4 Sarcoptic mange
Sarcoptic mange (also referred to as scabies) is a highly contagious, intensely pruritic and potentially zoonotic skin condition, due to an infestation of the skin by a sarcoptid mite Sarcoptes scabiei var. canis. The presenting signs of pruritus – papules, crusting, scaling, erythema and self-induced alopecia – are often confused with other dermatological conditions, such as staphylococcal pyoderma, allergic skin diseases or other ectoparasitic diseases.
All dogs present with a history of intense pruritus, which in most cases fail to respond to increasing doses of glucocorticoids. The onset of pruritus tends to be sudden and severe, and the animal is usually presented shortly after onset, unless the individual has been intermittently treated with ectoparasiticidal products. A history of indirect contact with foxes is usually noted, especially in urban and suburban areas of the UK. Sarcoptic mange is contagious and of zoonotic importance, and evidence of contagion and zoonosis may come to light during the history taking.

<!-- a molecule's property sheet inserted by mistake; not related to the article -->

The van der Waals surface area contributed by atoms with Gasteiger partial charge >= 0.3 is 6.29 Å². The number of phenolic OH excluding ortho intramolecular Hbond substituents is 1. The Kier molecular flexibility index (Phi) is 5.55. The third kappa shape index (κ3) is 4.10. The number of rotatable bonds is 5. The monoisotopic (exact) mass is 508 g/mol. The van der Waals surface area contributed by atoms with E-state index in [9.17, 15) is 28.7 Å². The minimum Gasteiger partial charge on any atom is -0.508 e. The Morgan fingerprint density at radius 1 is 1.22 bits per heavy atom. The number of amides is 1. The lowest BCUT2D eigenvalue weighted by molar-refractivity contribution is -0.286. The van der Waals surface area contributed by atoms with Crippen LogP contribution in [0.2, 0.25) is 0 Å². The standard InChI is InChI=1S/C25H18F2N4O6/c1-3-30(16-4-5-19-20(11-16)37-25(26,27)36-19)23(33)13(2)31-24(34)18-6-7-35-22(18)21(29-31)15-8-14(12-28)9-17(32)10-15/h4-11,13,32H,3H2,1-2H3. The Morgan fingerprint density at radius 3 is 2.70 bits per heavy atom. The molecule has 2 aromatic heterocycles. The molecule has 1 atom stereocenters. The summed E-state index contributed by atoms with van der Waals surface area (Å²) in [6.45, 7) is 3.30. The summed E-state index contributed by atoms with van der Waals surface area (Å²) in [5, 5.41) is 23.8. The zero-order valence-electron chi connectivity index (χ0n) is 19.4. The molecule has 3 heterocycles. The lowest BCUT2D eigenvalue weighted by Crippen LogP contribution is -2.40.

The clinical signs can range from subtle lesions with marked pruritus to severe lesions. The primary lesions include erythematous and/or crusted papules, and secondary lesions include crusts, lichenification, scaling and hyperpigmentation. Initial lesion distribution tends to be on the ear margins, elbows, sternum and the hocks. If untreated the lesions can become widespread and often affect the demeanour of the dog, as in this case.